Many times we have seen organizations that are having trouble selling what appears to be an innovative or disruptive product or service and there isn’t an evident reason why. When we dive into the data, most of the time we discover that there is something very simple that the company is not doing well (order accuracy, delivery time, answering the phone, etc.) We have found that there is a direct correlation between meeting the current expectations of a customer and your ability to win more work. So make sure you are getting the simple things right and your customers will be more confident in your abilities which will ease their fear and remove their mental barriers to buying something bigger from you.
#7 Facts don’t equal reality
One of the unfortunate byproducts of having a good CRM or ERP system is that you have factual data on your customers and you make assumptions about them based on those facts. We see that this factual data is many times misleading. When it comes to communicating with your customers, perception truly is reality. We often see that a client’s data set is inconsistent with how their customers feel. The reason isn’t that your data is necessarily wrong, it is just measuring either a consequence of how your customers are thinking or they are forced to take an action against their will, most often because there is no other available alternative.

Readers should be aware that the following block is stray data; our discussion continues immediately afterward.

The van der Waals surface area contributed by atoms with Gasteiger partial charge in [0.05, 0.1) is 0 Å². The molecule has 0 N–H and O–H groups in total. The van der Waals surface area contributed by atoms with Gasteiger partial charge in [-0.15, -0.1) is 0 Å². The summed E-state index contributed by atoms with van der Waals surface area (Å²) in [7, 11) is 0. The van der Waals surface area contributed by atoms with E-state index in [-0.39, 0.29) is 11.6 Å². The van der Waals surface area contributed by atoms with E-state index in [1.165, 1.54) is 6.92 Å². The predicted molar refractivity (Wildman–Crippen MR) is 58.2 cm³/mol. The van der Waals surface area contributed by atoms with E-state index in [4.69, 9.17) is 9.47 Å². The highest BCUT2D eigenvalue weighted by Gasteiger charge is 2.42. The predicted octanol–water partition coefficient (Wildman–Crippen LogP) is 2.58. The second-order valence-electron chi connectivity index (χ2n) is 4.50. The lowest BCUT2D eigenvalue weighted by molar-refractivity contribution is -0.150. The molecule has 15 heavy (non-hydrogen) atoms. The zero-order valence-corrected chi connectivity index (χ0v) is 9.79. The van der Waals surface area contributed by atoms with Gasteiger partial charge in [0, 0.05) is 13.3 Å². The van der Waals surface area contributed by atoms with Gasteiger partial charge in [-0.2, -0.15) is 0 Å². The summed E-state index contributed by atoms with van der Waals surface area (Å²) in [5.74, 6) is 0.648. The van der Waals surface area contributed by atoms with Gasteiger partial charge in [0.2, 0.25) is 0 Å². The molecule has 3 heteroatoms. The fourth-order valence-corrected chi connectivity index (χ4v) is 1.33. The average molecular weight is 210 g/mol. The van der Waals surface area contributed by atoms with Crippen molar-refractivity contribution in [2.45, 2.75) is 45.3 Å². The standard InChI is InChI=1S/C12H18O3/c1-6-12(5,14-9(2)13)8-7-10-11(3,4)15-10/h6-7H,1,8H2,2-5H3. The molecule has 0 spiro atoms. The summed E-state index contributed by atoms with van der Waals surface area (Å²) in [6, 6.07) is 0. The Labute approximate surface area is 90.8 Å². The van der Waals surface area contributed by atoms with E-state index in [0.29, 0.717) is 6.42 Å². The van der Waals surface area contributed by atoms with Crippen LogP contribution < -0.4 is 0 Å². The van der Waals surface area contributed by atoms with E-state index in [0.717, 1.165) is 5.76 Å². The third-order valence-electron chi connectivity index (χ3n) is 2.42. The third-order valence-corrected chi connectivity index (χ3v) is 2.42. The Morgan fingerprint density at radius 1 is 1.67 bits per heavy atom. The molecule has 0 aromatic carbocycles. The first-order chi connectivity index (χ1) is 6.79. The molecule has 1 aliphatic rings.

If you can better understand what your customers are thinking and feeling you can not only improve your customer experience but you can build more effective business systems.
#8 Your customers are most likely also using a competitor
We have performed hundreds of share of wallet analyses. Many times we conduct what we call an ‘actual share-of-wallet analysis which looks at not only direct competitors but indirect competitors or alternatives used by existing customers. Most of the time, clients are shocked to see how many of their clients are also using their competitors. It is typically a valuable exercise to find out specifically how and why your customers are using you and how they are using your competitors. It will help you wholistically understand your customer’s issues and better position you to gain a greater share-of-wallet.
#9 Using generic, marketing language is losing you money
Every time you use a word like ‘quality,’ ‘customer service,’ ‘trust,’ or ‘value’ you are losing money. Not because these things aren’t important in a broad sense, it’s because people don’t know what they mean. These words are among the most frequently used in marketing and advertising but the mind ignores them because they are too generic and vague. Instead, use what we call “Value Proposition Units” which are the actual, definitive things that people buy. So instead of saying ‘quality,’ for instance, talk about your estimated product life, maintenance frequency, or material density.
#10 Using only one message won’t cut it
Very rarely do we see that there is only one singular message that an organization should be using. People are pretty darn different and so it’s reasonable to assume that you should be using different messages depending on what kind of audience you are targeting. We typically see an average of 4.5 messages that an organization should be using to connect the right value proposition with the right audience sector.
I hope this list has confirmed your suspicions, given you a new perspective, or reinforced your beliefs. These insights are based on hundreds of iterations of studies and have found them to be very frequently, but not universally true.